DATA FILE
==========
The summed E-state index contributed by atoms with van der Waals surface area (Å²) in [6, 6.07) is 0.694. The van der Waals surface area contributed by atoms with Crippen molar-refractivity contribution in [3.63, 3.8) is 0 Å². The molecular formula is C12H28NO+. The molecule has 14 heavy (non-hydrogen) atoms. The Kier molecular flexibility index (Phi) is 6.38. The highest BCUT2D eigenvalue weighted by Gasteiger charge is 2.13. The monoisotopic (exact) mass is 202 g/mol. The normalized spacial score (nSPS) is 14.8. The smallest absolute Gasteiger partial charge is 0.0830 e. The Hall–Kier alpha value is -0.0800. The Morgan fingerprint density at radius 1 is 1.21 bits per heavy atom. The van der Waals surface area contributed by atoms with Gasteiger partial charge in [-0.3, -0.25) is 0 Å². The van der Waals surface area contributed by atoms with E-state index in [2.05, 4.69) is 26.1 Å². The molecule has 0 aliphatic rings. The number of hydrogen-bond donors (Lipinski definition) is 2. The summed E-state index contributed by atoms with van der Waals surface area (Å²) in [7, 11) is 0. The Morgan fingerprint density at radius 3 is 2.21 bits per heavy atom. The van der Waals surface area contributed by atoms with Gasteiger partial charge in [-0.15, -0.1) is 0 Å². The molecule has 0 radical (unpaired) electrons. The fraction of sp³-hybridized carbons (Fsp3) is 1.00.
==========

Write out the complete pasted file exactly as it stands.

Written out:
The summed E-state index contributed by atoms with van der Waals surface area (Å²) in [6, 6.07) is 0.694. The van der Waals surface area contributed by atoms with Crippen molar-refractivity contribution in [3.63, 3.8) is 0 Å². The molecular formula is C12H28NO+. The molecule has 14 heavy (non-hydrogen) atoms. The Kier molecular flexibility index (Phi) is 6.38. The highest BCUT2D eigenvalue weighted by Gasteiger charge is 2.13. The monoisotopic (exact) mass is 202 g/mol. The normalized spacial score (nSPS) is 14.8. The smallest absolute Gasteiger partial charge is 0.0830 e. The Hall–Kier alpha value is -0.0800. The Morgan fingerprint density at radius 1 is 1.21 bits per heavy atom. The van der Waals surface area contributed by atoms with Gasteiger partial charge in [-0.3, -0.25) is 0 Å². The van der Waals surface area contributed by atoms with E-state index in [2.05, 4.69) is 26.1 Å². The molecule has 0 aliphatic rings. The number of hydrogen-bond donors (Lipinski definition) is 2. The summed E-state index contributed by atoms with van der Waals surface area (Å²) in [7, 11) is 0. The Morgan fingerprint density at radius 3 is 2.21 bits per heavy atom. The van der Waals surface area contributed by atoms with Gasteiger partial charge in [-0.15, -0.1) is 0 Å². The molecule has 0 radical (unpaired) electrons. The fraction of sp³-hybridized carbons (Fsp3) is 1.00.